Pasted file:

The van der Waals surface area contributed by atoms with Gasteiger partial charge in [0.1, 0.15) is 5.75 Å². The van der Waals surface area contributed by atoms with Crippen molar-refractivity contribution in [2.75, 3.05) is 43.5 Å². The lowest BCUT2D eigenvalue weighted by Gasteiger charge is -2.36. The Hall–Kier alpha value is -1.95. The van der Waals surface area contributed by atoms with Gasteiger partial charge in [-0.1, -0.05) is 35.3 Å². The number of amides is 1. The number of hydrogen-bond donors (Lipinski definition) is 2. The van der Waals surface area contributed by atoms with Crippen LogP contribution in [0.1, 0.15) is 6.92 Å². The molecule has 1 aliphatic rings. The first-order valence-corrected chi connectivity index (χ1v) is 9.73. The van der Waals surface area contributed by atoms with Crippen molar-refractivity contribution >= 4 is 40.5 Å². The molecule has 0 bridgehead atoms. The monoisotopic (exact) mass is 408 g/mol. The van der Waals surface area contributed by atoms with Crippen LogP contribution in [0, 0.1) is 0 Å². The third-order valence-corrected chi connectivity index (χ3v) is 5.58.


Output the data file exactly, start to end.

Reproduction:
The van der Waals surface area contributed by atoms with Gasteiger partial charge in [0.1, 0.15) is 5.75 Å². The van der Waals surface area contributed by atoms with Crippen molar-refractivity contribution in [2.75, 3.05) is 43.5 Å². The lowest BCUT2D eigenvalue weighted by Gasteiger charge is -2.36. The Hall–Kier alpha value is -1.95. The van der Waals surface area contributed by atoms with Gasteiger partial charge in [-0.1, -0.05) is 35.3 Å². The number of amides is 1. The number of hydrogen-bond donors (Lipinski definition) is 2. The van der Waals surface area contributed by atoms with Crippen LogP contribution in [0.1, 0.15) is 6.92 Å². The molecule has 1 aliphatic rings. The first-order valence-corrected chi connectivity index (χ1v) is 9.73. The van der Waals surface area contributed by atoms with Crippen molar-refractivity contribution >= 4 is 40.5 Å². The molecule has 0 bridgehead atoms. The monoisotopic (exact) mass is 408 g/mol. The van der Waals surface area contributed by atoms with Crippen LogP contribution in [0, 0.1) is 0 Å². The third-order valence-corrected chi connectivity index (χ3v) is 5.58.